The Long-term Side Effects of Low-Carbohydrate Diets
Dehydration and mineral depletion are usually the main culprits for the side effects of a low-carbohydrate diet. With some extra water, salt, and adequate vegetable intake these side effects are likely to disappear. After the body enters ketosis, however, other changes will arise that may impact your health.
Fat Burning Leads to Low Carbon Dioxide Levels
When we burn fat as our primary source of fuel, our cells create much less carbon dioxide than they would when burning sugar. One study confirms this fact of biochemistry by discovering that ketogenic diets led to a significant reduction in carbon dioxide output compared to a Mediterranean diet. The researchers even suggest the ketogenic diet as a potential treatment for respiratory issues like Chronic Obstructive Pulmonary Disease. We must not forget, however, that carbon dioxide is essential to many processes in the body.
Carbon dioxide helps us use oxygen more efficiently, dilate blood vessels, and protect cells from damage. It also aids vitamin K in helping us with blood clotting, bone and teeth mineralization, growth, energy utilization, and hormonal health. Does this mean that only people with respiratory issues should be on a low-carbohydrate diet?
After looking through the research, it’s easy to find a clear answer. No studies on low-carbohydrate or ketogenic diets reported any complications related to lower carbon dioxide levels. This is likely to be due to the fact that the body has a powerful buffer system that keeps your blood pH and carbon dioxide at healthy levels. The long term effect of having slightly lower than normal carbon dioxide levels, however, is not known.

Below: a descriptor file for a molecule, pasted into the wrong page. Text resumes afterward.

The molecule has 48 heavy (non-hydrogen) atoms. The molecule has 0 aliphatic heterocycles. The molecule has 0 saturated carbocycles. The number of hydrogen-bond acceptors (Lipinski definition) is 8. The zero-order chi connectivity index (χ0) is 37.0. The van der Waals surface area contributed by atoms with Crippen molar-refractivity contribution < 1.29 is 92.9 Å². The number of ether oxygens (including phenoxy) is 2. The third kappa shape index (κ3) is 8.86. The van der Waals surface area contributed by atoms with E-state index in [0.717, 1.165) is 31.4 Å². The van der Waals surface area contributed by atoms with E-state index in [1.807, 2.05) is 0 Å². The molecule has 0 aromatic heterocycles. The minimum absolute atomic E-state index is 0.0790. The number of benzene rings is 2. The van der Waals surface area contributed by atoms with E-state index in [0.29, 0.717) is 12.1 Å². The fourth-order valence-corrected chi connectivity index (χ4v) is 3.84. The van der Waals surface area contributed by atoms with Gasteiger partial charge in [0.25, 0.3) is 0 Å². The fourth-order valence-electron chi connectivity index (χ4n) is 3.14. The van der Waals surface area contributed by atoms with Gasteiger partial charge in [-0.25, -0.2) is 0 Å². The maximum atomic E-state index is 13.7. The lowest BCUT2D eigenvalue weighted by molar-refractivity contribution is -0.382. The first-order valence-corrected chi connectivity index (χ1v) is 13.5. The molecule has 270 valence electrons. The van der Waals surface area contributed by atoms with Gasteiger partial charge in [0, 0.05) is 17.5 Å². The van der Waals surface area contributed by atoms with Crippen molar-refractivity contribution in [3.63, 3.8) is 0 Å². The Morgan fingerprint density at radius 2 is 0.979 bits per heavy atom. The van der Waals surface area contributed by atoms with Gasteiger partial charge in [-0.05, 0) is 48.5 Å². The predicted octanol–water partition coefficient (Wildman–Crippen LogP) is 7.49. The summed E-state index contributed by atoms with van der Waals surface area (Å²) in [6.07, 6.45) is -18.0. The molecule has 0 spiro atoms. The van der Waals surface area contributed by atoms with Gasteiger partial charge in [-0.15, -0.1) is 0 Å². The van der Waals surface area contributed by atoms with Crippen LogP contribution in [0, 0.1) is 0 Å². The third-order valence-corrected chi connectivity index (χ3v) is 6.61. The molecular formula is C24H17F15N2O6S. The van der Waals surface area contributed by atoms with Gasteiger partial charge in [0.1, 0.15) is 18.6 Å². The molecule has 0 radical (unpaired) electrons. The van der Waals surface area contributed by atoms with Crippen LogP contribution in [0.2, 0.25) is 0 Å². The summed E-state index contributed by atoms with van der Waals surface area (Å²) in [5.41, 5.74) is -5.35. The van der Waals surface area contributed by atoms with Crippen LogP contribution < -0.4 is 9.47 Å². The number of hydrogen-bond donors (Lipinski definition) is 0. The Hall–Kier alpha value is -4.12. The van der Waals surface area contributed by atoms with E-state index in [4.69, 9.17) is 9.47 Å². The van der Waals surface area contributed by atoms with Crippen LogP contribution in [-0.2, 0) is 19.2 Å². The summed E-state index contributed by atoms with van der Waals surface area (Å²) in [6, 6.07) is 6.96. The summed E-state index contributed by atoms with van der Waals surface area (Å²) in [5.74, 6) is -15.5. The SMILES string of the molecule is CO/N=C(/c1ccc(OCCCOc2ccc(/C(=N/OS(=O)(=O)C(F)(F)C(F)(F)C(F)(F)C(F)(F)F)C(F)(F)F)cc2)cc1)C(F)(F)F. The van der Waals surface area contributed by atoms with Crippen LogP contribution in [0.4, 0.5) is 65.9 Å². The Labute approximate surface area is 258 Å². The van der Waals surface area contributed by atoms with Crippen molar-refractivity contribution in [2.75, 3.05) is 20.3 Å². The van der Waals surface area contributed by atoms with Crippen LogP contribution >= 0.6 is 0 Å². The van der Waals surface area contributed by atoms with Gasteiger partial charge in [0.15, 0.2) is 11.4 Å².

The most prominent side effect that could be attributed to low carbon dioxide levels is bone mineral loss. In children, ketogenic diets have been shown to cause a decrease in bone mineral content. After looking closely at the study, however, it becomes clear that this finding is better explained by the fact that the children had low levels of calcium and vitamin D intake. It is unclear what may have happened if they had adequate levels of calcium and vitamin D, but it is likely that they would have experienced little to no bone mineral loss.
Studies on adults, however, show that the ketogenic diet has no effect on bone mineral content. This indicates that having slightly lower carbon dioxide levels won’t lead to bone loss if adequate vitamin and mineral intake is maintained.
Ketones that are formed during low-carbohydrate diets may even have a positive effect on bone health. A recent animal study found that ketones have a protective effect against osteoporosis in microgravity. This is a stretch, but ketones may be responsible for the bone preservation that was found in people who were on a ketogenic diet.